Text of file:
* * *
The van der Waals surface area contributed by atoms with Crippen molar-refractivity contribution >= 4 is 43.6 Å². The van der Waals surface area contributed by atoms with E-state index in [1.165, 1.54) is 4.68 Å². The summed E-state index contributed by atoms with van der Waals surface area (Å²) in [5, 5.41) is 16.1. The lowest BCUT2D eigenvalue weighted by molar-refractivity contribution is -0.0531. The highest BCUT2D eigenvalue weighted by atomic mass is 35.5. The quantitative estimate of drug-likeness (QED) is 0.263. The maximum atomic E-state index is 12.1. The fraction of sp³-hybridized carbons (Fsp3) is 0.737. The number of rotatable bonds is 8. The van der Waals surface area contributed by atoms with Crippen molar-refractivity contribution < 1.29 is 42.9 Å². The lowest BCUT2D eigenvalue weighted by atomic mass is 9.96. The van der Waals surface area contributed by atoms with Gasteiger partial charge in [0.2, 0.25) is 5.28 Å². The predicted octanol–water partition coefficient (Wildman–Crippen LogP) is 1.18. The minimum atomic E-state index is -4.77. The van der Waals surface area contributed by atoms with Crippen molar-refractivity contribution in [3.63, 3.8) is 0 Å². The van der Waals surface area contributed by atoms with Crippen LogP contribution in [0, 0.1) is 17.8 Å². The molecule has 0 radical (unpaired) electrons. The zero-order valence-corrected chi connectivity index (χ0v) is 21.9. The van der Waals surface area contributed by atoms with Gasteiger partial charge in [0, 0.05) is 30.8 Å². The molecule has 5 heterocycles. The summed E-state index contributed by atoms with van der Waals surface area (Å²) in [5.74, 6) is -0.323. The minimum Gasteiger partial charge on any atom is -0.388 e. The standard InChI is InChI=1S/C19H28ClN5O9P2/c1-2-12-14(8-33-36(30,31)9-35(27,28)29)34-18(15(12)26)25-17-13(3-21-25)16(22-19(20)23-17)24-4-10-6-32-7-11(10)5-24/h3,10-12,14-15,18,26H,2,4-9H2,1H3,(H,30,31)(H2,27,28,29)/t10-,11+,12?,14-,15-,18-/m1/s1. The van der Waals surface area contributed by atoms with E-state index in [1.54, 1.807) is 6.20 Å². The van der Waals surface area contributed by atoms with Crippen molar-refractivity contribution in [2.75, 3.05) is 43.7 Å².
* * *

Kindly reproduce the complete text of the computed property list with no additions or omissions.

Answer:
The van der Waals surface area contributed by atoms with Crippen molar-refractivity contribution >= 4 is 43.6 Å². The van der Waals surface area contributed by atoms with E-state index in [1.165, 1.54) is 4.68 Å². The summed E-state index contributed by atoms with van der Waals surface area (Å²) in [5, 5.41) is 16.1. The lowest BCUT2D eigenvalue weighted by molar-refractivity contribution is -0.0531. The highest BCUT2D eigenvalue weighted by atomic mass is 35.5. The quantitative estimate of drug-likeness (QED) is 0.263. The maximum atomic E-state index is 12.1. The fraction of sp³-hybridized carbons (Fsp3) is 0.737. The number of rotatable bonds is 8. The van der Waals surface area contributed by atoms with Crippen molar-refractivity contribution < 1.29 is 42.9 Å². The lowest BCUT2D eigenvalue weighted by atomic mass is 9.96. The van der Waals surface area contributed by atoms with Gasteiger partial charge in [0.2, 0.25) is 5.28 Å². The predicted octanol–water partition coefficient (Wildman–Crippen LogP) is 1.18. The minimum atomic E-state index is -4.77. The van der Waals surface area contributed by atoms with Crippen molar-refractivity contribution in [3.63, 3.8) is 0 Å². The van der Waals surface area contributed by atoms with Crippen LogP contribution in [0, 0.1) is 17.8 Å². The molecule has 0 radical (unpaired) electrons. The zero-order valence-corrected chi connectivity index (χ0v) is 21.9. The van der Waals surface area contributed by atoms with Gasteiger partial charge in [0, 0.05) is 30.8 Å². The molecule has 5 heterocycles. The summed E-state index contributed by atoms with van der Waals surface area (Å²) in [5.74, 6) is -0.323. The minimum Gasteiger partial charge on any atom is -0.388 e. The standard InChI is InChI=1S/C19H28ClN5O9P2/c1-2-12-14(8-33-36(30,31)9-35(27,28)29)34-18(15(12)26)25-17-13(3-21-25)16(22-19(20)23-17)24-4-10-6-32-7-11(10)5-24/h3,10-12,14-15,18,26H,2,4-9H2,1H3,(H,30,31)(H2,27,28,29)/t10-,11+,12?,14-,15-,18-/m1/s1. The van der Waals surface area contributed by atoms with E-state index in [1.54, 1.807) is 6.20 Å². The van der Waals surface area contributed by atoms with Crippen molar-refractivity contribution in [2.75, 3.05) is 43.7 Å².